If all this is true for the white toilers it is doubly so for the Negroes. The Negro population of the U.S. lives in conditions of stark misery and destitution that beggar description. Their death rate is double that of the whites. In the factory they are discriminated against, getting more everywhere much lower pay than the white workers. They are generally the last to be hired and the first to be fired. Many AFL unions bar the Negro worker. Among Negro woman nearly one half the married woman work as compared with 20% among the white women. Their living conditions are on the lowest possible level. They are crowded in segregated slum districts, nearly always near if not identical with the vice sections of the cities. Without political rights, Jim crowed, persecuted and despised, the Negroes stand truly as a pariah caste in America. And if we ask the basic reason for this it is because by such a system an extra profit can be made from the black man's labor, because in this way he can be reduced to peonage. The present methods of oppression of the Negro were invented not by the slavery of the south but by the capitalism of the North and South.


What is the way out of these contradictions and who is to show the way? The present economic relations breed different classes, the capitalist class and the working class, with opposing interests. Inasmuch as our ideas rationalize our interests, the ideas of the ruling, capitalist class will be along the line of preserving their property and their right to exploit laborers, while the ideas of the working class will follow their interests and go along the path of solving the contradictions by removing their causes. The capitalists and their agents in the seats of government are blinded by their self interest, by the profits which they make as beneficiaries of the present system. The workers, on the other hand, having nothing to lose, are free to see that the present society must evolve into a new one; they see that nothing can free society from its convulsions save the change in the mode of production from a capitalist one, of private ownership of the means of production, to a Communist one, where the means of production are socialized and classes are no more.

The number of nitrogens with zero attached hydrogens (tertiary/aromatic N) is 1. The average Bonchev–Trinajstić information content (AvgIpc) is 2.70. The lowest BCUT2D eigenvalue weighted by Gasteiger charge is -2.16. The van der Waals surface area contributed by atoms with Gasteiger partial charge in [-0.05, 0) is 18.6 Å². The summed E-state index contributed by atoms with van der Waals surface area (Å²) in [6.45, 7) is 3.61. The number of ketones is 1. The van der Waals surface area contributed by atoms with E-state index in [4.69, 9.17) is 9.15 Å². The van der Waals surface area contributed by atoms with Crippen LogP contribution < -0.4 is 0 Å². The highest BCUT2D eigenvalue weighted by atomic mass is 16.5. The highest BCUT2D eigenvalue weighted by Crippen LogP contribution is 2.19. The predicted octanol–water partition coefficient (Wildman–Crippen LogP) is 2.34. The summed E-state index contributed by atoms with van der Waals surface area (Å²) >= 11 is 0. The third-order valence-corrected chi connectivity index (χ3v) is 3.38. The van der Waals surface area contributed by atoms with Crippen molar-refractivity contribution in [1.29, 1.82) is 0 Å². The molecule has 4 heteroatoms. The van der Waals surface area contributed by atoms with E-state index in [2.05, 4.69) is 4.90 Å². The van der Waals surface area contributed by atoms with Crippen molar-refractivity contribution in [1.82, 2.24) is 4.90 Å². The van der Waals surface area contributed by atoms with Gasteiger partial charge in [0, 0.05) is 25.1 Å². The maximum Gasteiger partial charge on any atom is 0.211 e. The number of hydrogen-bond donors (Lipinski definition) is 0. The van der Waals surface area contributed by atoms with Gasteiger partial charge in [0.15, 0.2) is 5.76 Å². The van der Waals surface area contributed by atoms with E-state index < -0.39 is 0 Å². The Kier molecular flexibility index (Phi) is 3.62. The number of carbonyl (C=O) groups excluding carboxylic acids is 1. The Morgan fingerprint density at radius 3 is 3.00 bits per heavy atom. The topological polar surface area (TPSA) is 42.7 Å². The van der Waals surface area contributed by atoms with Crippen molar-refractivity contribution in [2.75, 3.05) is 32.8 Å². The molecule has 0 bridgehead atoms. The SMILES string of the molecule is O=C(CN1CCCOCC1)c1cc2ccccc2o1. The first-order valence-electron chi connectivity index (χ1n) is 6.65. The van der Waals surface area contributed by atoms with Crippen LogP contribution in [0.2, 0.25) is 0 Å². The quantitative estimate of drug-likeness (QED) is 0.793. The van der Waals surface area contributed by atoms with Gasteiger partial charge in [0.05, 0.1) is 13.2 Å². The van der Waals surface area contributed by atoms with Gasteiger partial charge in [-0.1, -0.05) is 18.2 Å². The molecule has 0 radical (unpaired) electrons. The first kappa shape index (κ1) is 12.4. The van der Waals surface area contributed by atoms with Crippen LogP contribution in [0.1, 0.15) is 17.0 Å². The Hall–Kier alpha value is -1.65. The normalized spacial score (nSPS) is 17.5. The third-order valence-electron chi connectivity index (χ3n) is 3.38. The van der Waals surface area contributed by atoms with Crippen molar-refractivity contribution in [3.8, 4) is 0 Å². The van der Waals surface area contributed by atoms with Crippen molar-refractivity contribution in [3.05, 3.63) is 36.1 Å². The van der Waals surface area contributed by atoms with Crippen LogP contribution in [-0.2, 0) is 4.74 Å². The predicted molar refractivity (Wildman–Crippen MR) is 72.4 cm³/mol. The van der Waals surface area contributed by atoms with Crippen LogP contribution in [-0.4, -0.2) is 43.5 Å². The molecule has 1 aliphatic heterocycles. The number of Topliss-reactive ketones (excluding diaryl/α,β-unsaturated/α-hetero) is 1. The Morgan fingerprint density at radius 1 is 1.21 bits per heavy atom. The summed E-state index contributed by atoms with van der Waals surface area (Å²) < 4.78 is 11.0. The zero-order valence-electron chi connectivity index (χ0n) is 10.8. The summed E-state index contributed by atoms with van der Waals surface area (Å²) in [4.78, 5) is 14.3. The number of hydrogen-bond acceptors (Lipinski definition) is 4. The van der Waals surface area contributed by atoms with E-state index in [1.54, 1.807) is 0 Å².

Is capitalism able to find the way out? The crisis is now entering its fifth year. What solutions do the capitalist leaders propose? Let us examine the plans of the two capitalist leaders, Hoover and Roosevelt. What were Hoover's policies? First of all, facts have already proven that they were absolutely powerless to stem the forces of the crisis. Secondly, it must be admitted that Hoover's sole idea was to throw the cost of the crisis off the backs of the rich onto those of the poor.

Business was bad. The banks could not lend money to business which was not producing profits or dividends. On the one hand there was an overabundance of goods in the warehouses of industry and of labor in the streets, on the other hand there was a plethora of credit that could not be used. The government kindly issued loans, took up part of the credit of the banks and in return gave interest bearing bonds, thus providing a juicy investment field for the bankers. The fact is that during the crisis the interest bearing bonds on which the government must pay has increased enormously.

With the decrease in revenue and the increase in expenses the government had to increase its taxes. The recent Morgan investigation showed how the rich got away with paying taxes, putting to shame such pikers as Al Capone and other relatively petty racketeers. The government refused to tax government tax-exempt securities which were in the hands of the wealthy. It refused to tax the higher brackets of incomes and inheritances. Instead, it began a series of wage cuts for government employees. It put over a series of taxes on such things as theater tickets, gasoline, telephones and telegrams, etc.; it raised the postage rates, it taxed the sales of articles the value of which went into the goods needed by the masses. In short, the cost was to be laid onto the backs of the petty business man, farmer and worker, rather than on the wealthy. Is it any wonder that Morgan and Co. showed a larger profit in some of the years of depression than in other more prosperous years?